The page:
It is a long time since I belonged to any political party; the last time I attended any party meeting was in 1980 or 1981, it was a gathering of Guildford Constituency Labour Party to hear Tony Benn speaking. Belonging to the Labour Party in Guildford was more something to do on a winter’s evening, it was one of the safest of Conservative seats, one of the constituencies that competed to be the first to declare its result at general elections. Perhaps the memory becomes selective, but much of the meetings seemed to be about the Party rather than about ideas.
Moving to Northern Ireland in 1983, all political involvement came to an end. Engagement in party politics seemed incompatible with training for Christian ministry, and there was not much by way of the discussion of ideas or the debating of the merits of particular policies. Voting was mostly on the basis of constitutional loyalty, whether one was unionist or nationalist seemed mostly determined by one’s birth. Friends knew my sympathies for the Alliance Party, but their vote in our ward was so small that I might have written down the names of most of those who had voted Alliance.
The move to the Republic and the passage of time have done little to dispel the impression that most politicians are in politics to be politicians; the party, the jobs, the structures, the organisations, all come before any pursuit of ideas and what they might mean.
The inescapable conclusion of the passing years is that the church does not much differ from the political parties, politics-free politicians find their counterparts in theology-free clergy. As the parties exist not to pursue ideas but to serve the politicians, so the church seems to exist not to pursue the values of the Kingdom of God, but to serve the clergy.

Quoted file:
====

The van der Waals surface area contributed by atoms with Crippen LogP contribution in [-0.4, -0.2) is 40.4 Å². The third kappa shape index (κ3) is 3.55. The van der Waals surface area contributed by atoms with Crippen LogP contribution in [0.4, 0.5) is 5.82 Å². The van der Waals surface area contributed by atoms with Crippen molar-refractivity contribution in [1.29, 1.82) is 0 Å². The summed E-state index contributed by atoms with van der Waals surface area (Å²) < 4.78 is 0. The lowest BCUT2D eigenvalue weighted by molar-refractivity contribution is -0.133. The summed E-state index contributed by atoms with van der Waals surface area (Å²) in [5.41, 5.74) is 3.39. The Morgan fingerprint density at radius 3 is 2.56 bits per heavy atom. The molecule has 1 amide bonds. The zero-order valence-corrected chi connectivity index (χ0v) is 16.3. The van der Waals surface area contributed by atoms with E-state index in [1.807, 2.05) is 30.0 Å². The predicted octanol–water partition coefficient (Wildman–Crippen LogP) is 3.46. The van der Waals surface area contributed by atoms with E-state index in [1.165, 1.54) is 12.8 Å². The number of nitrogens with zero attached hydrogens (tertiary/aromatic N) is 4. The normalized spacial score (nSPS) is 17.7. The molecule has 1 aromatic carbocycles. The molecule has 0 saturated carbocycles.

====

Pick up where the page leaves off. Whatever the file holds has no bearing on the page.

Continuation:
The Church of Ireland is not organised to serve the Kingdom of God, it is organised to serve the stipendiary clergy. Look at the annual Church of Ireland Directory, much of it is taken up with the personal details of the clergy; the lists of parishes in the diocesan pages tell little or nothing of those parishes, they simply note who is the stipendiary cleric in each place. Look at the Church of Ireland General Synod’s annual Book of Reports, much of it is absorbed with clerical matters, including a lengthy section on the clergy pension fund. The church authorities would argue that these things must be, that this is how the church is constituted; there is no inclination to suggest that it might be differently constituted.
Disillusionment with the politicians was manifest in February’s general election when the two parties dominant for so much of the history of the State mustered a combined vote of only 49.8%, the other votes being scattered in many directions. However, whatever happens with politicians, politics will continue. Disillusionment with the church is having rather more permanent consequences, in many places, it is simply disappearing. Had we a church based on theology rather than stipends, it might have been different.